Heroin is an analgesic drug that’s derived from morphine, which makes it an opioid. This drug is considered a Schedule 1 substance in the U.S., meaning it has no legitimate medical purpose.
Heroin can be snorted, smoked or injected.
Heroin is a fine powder that’s typically brownish or pinkish; however, in its purest form, it’s generally bright white.
Heroin’s side effects can change dramatically depending on the amount ingested, as well as the person who’s using it. A person with a mental health disorder is more likely to experience intensified side effects, especially with heavy use.
Some of the most common symptoms of heroin abuse include:
A person who’s addicted to heroin is also likely to struggle with their responsibilities at work or school and may have a hard time maintaining relationships.
Cocaine frequently leads to substance use disorder. It’s known for its addictive properties, and those with risk factors for drug abuse may experience the signs of addiction within only one or two experiences with the drug.
Cocaine is a stimulant drug that gives users a quick burst of energy. Its effects typically don’t last long, and as a result, many users will find themselves using increasing amounts of cocaine to continue feeling high or mixing it with other substances, such as alcohol, heroin or marijuana. When combined with alcohol abuse, the effects of cocaine may be enhanced and the risk of overdose often increases.
Cocaine is a fine white powder. In some cases, it may be combined with baking soda and cooked to create a rock-like substance known as crack.
A person who’s addicted will need cocaine rehab and is often plagued with depression and fatigue when they’re not using. At times when they’re on the drug, they typically experience some combination of the following:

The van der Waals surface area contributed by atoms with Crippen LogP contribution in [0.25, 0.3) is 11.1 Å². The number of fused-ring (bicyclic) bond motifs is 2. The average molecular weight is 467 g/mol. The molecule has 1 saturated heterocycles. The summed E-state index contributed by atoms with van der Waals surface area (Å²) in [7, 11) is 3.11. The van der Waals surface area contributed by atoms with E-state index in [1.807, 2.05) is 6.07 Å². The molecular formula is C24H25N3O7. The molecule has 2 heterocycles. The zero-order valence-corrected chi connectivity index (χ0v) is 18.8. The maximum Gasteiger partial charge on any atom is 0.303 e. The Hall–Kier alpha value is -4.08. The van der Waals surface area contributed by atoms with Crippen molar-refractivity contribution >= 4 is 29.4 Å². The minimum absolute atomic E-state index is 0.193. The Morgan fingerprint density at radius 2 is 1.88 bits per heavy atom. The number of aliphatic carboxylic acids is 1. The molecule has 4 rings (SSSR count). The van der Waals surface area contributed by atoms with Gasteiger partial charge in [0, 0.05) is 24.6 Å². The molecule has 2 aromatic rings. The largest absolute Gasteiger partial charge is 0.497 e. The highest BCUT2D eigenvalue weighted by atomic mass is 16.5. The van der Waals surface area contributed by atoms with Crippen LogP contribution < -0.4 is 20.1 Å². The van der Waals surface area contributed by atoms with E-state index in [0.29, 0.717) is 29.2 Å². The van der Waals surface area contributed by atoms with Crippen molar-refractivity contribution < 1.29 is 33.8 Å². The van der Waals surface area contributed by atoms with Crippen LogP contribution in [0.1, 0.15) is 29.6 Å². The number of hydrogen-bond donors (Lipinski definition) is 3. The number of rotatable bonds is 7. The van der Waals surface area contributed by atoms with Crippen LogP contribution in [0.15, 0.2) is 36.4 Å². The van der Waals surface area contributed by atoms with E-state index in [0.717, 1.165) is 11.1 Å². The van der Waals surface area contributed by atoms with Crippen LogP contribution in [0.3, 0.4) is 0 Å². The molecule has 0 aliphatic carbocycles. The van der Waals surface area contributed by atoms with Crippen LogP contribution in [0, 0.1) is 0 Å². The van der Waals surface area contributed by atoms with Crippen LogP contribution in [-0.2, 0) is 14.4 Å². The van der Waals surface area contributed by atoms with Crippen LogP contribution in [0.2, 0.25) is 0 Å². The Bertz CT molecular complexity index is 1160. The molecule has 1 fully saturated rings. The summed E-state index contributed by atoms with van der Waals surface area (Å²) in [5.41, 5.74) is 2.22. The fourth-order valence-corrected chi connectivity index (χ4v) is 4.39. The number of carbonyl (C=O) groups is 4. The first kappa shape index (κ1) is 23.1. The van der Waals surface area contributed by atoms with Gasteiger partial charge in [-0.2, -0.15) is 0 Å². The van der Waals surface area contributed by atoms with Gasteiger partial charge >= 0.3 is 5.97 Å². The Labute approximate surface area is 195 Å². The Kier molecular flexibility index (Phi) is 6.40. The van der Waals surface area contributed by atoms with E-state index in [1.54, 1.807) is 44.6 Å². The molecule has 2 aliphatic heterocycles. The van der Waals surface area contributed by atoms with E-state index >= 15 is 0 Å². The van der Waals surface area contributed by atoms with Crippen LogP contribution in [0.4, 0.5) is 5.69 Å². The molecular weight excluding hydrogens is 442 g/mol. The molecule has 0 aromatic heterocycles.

Prescription drug abuse is becoming increasingly common, particularly among teens and younger adults. While opioids are the most commonly abused prescription drug, it’s not uncommon to see addicts abuse drugs such as Ritalin, dextroamphetamine and other medications that are commonly prescribed for ADHD. As many as 20% of college students in the U.S. admit to using such prescriptions to increase focus while studying.
It’s important to note that the side effects of prescription drugs vary widely depending on the drug in question, as well as the dosage. That being said, there are some warning signs to watch for if you think someone you know is abusing drugs. These include:
If you or someone you love is experiencing the negative consequences of drug addiction, it’s important to seek help as soon as possible.
At Camelback Recovery, our team of experienced drug and alcohol counselors is here to help you start your recovery journey.
We provide medicaiton-assisted treatment that addresses your withdrawal symptoms, along with tailored treatment programs administered by a qualified mental health professional. During your time with us, you’ll have the opportunity to work independently and attend support groups to address the underlying causes of your addiction that will help prevent drug relapse for a lifelong recovery. As you explore these causes, you’ll be taught new coping mechanisms to help you enter a life of health and sobriety.
Reach out to us today to learn more about our drug addiction treatment program and sober living opportunities.